In Algebra class, students concluded their learning of Quadratic Function this week. They learned about solving Quadratic equations by using the Quadratic formula, how to graph quadratics, and determine the number of solutions by solving for the discriminant. Next week, students will begin learning about linear systems of equations.
In Geometry class, students are continuing to learn about lengths and areas of 2D shapes. They used the Pythagorean Theorem to calculate missing lengths of the right triangle, they found the measure of different arc lengths in a circle, and they learned about special right triangles. Next week, students will conclude their learning of Chapter 8 and begin exploring 3D shapes.
Math Joke: What did the calculator say to the student? …………………You can always count on me.
We hope you have a beautiful weekend!

Middle School: Week in Review

Happy Earth Day! We hope you use this weekend to appreciate and care for our beautiful planet Earth that gives us so many gifts!


6th year Earth Science students spent the week creating an artistic representation of tides. Students were asked to illustrate the differences between neap and spring tides as it relates to the earth, sun, and moon’s position. Each student wrote a summary, explaining the similarities and differences between these tides, a comparison between tides and waves, and the effects tides have on people. Their work is currently on display for students to observe and learn from.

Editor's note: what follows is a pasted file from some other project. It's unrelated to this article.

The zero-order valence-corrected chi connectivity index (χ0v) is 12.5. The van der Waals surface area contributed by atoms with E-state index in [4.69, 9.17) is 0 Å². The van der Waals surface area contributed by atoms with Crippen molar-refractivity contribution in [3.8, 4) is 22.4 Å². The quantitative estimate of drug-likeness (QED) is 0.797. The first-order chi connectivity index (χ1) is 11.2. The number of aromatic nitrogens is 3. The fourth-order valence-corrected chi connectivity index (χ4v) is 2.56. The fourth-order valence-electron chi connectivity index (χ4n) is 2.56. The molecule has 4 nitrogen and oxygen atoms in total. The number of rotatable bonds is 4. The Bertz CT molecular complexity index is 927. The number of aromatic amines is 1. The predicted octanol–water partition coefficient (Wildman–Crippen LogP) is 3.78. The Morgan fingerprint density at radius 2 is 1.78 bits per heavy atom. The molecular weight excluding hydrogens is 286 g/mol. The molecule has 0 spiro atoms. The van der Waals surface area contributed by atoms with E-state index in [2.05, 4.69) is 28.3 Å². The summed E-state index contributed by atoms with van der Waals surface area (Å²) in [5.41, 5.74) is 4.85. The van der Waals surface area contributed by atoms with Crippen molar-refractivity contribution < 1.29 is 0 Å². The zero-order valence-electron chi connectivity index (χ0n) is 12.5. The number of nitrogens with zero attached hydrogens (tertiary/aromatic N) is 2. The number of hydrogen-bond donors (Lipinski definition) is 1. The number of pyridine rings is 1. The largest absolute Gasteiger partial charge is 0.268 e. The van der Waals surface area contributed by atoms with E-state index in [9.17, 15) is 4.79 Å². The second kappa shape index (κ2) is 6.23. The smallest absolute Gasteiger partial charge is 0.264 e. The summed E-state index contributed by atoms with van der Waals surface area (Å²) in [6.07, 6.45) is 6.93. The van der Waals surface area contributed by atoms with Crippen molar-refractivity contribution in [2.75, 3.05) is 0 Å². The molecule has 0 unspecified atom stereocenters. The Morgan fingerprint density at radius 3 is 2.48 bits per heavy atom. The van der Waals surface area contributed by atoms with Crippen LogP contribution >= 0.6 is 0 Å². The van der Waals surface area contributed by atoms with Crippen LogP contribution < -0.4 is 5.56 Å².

7th year Physical Science students worked on identifying how light refracts when entering a different medium such as water, acrylic, or glass. Students represented this concept by using a variety of laser pointers and different prisms to bend and refract light. We were able to test how light rays converge when passing through a convex lens and diverge when passed through a concave lens. Students ended the week creating their own bubble solution using dish soap, glycerin, water, and corn syrup. The color of each bubble refracted light differently based on the solution’s viscosity and thickness.
8th year Life Science students finished illustrating the circulatory system. Students were required to label all parts of the heart, flow of blood through the heart, oxygen exchange, and major veins and arteries. Students also conducted several explorations within their tech-book to represent how certain lifestyles affect the heart rate and blood pressure of an individual.